There’s one final stage left towards offering consistency — your visual identity. I know this subject does not come in handy for everyone who doesn’t have experience in digital design or communication, but have no worries; you don’t have to go that deep.

To be consistent on all fronts, focus on using the same fonts and colors from your website everywhere your audience comes in contact with you.

I’m sure you strive to achieve a certain look with each blog or social media post, so I suggest you start emulating that look in other places. 

Often, when using multiple services and when people have to switch platforms to complete a task (like checking out your shop on Etsy), they will see a disconnect in the design (the look and feel) and have a broken experience.

By having everything is under one roof, for example, using WooCommmerce with a compatible WordPress theme, you get rid of the confusion and can be in control of how everything looks and feels at every stage of the browsing and purchasing process.

Colors help convey certain feelings and make people associate you with pleasant emotions, so you must use them to offer your customers a consistent visual experience.

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If you have trouble choosing the right color and font palettes for your website, you can select any of our WordPress themes that come with Style Manager—an intuitive system that lets you pick between pre-defined palettes or create your own. See it in action below:

Tackling this area is similar to what I described above. Go through all the places your customers encounter along the way — website pages, blog posts, shopping cart and checkout page, newsletters, automated emails, etc., and write down where you need to make improvements.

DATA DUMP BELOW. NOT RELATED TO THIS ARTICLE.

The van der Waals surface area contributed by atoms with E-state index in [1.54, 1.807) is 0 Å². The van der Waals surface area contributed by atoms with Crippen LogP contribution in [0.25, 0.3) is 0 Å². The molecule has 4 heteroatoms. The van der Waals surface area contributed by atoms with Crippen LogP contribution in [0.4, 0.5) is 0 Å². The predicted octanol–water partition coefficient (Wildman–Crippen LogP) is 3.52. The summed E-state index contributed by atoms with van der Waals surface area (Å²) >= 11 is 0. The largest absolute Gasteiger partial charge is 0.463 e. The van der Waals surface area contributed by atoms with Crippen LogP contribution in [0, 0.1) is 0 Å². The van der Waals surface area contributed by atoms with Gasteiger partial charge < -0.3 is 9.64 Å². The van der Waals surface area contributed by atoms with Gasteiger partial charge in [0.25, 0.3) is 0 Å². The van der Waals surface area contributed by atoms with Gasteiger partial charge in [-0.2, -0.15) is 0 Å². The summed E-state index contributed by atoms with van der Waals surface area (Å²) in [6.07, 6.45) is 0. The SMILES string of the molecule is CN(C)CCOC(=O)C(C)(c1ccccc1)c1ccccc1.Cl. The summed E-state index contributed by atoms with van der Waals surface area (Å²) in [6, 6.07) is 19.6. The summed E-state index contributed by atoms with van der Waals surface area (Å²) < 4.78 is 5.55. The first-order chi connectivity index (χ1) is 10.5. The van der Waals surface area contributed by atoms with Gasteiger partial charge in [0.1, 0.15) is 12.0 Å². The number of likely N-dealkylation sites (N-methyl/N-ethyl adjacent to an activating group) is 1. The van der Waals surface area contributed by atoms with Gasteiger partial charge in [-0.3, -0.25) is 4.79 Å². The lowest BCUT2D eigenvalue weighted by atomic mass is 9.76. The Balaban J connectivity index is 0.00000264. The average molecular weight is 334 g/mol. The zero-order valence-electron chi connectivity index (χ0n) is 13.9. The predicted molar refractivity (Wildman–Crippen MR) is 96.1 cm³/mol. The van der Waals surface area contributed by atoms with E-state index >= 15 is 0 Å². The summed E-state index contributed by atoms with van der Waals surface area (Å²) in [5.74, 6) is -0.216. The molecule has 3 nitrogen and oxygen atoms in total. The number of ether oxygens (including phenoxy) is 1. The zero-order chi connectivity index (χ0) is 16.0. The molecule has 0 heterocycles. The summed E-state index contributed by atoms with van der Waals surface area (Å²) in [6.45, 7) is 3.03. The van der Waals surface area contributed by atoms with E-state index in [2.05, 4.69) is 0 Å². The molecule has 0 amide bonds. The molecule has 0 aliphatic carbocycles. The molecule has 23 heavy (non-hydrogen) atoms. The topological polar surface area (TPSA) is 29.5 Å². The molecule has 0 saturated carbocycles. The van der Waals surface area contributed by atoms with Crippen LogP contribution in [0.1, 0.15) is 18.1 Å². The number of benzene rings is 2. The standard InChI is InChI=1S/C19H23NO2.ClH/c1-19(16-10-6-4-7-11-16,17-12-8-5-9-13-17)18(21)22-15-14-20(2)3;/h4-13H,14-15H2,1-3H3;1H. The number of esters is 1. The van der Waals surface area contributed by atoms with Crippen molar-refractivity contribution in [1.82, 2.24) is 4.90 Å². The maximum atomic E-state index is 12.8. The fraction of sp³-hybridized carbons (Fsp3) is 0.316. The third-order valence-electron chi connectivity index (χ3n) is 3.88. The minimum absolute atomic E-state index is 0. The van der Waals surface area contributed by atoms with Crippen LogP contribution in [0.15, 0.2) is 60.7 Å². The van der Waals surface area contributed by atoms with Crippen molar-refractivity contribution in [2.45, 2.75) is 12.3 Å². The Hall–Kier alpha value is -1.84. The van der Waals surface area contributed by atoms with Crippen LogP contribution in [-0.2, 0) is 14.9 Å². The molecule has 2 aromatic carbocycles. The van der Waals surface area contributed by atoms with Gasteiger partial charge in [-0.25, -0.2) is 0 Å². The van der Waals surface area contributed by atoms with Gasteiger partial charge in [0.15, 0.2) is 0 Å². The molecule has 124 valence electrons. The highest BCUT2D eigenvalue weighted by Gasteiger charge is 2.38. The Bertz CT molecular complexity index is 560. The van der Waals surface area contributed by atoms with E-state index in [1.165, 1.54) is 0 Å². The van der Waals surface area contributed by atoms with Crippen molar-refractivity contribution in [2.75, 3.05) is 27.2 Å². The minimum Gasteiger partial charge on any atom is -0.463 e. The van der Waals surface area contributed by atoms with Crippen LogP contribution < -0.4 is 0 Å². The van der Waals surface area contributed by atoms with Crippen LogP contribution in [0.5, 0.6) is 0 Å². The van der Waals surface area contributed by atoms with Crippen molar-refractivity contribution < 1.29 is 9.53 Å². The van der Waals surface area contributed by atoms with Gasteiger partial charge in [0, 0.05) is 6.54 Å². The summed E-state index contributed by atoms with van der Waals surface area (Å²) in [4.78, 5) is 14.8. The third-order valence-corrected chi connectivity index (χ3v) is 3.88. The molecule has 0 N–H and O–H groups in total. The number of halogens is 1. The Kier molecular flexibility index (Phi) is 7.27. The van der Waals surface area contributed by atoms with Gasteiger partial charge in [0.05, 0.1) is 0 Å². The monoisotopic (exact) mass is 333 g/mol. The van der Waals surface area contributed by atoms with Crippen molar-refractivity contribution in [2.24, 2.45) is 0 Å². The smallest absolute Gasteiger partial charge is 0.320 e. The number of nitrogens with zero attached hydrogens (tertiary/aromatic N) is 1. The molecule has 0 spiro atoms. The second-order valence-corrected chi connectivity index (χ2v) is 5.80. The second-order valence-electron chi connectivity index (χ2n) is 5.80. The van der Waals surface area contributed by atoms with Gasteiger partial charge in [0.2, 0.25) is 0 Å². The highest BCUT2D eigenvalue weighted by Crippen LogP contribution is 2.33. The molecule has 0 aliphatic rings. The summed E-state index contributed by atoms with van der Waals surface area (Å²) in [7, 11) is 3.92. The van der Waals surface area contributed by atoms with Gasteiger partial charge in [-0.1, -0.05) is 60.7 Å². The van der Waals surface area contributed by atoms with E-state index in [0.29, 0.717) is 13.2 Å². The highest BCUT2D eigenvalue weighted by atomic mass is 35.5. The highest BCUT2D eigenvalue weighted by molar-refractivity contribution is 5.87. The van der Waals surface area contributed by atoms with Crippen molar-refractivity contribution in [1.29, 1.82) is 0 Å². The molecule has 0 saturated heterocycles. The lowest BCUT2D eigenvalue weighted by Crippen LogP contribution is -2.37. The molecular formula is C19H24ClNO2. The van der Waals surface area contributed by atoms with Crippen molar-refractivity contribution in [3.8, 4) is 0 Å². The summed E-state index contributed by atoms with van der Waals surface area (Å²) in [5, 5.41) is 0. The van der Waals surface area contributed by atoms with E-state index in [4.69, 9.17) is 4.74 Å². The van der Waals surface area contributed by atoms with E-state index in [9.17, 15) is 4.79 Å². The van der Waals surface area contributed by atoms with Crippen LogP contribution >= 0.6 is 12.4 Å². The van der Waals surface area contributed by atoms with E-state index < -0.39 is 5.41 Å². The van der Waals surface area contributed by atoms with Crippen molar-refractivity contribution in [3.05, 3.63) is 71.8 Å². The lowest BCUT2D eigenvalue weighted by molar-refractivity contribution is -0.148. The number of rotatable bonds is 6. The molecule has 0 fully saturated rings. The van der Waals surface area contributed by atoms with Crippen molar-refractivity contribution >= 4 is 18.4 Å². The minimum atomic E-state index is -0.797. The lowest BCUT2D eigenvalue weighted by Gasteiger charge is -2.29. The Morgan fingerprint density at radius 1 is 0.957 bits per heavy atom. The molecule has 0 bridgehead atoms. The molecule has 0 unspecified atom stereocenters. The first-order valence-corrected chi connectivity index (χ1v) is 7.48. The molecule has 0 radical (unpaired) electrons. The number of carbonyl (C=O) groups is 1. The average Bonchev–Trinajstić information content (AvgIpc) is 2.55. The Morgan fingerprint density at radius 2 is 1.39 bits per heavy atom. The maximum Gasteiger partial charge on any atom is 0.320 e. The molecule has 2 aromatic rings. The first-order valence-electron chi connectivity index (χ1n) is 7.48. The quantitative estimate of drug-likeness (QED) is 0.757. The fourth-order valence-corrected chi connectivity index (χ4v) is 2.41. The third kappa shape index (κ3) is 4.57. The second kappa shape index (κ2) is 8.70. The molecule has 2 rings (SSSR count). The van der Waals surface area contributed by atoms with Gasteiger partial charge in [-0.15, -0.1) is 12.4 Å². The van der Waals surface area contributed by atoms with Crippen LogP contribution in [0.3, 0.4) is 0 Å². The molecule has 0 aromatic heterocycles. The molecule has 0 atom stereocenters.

Making design decisions is a complicated task (that’s why we have a WooCommerce Add-on to style your shop automatically) so, to make things simpler, focus on two main areas: fonts and colors.

You will feel more empowered to keep working on the website if you get those two done right from the start. From my experience of working with local businesses, I noticed over and over again that this is one of the first steps they need to make to continue progressing: matching the colors and fonts with their branding system.

Therefore, take those two elements and apply them to the areas not covered yet. You will be surprised about how big of a difference these small teaks can make for offering a coherent experience to people who choose you.

Now, let’s recap the main actions needed to offer a consistent customer experience:

  • Keep everything under one roof — avoid specialized services that direct customers to different websites where you lack control over how you present yourself and where future changes can affect your core sales, presentation, and communication channels.
  • Keep the same tone of voice and writing style — show yourself in every page, product, email, or message your customers get by matching each interaction to the way you usually talk and write.
  • Keep visual consistency across all channels — start with colors and fonts and apply them across all the different touchpoints your customers interact with along the browsing and shopping journey.

In the end, consistency comes from being true to yourself and the values you believe in. If you do that, you’ve done most of the work. All that’s left is to pay a bit of attention to the areas where your customers come in contact with you and make sure you adapt them to fit your narrative.

I know the steps I detailed seem like a lot of work, but the beauty is that once the pieces of the puzzle fall into place, customers will be able to see your true self in everything you do. And that’s priceless, right?

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A question by Andrei, the author of this article:
How would you describe the current experience on your website?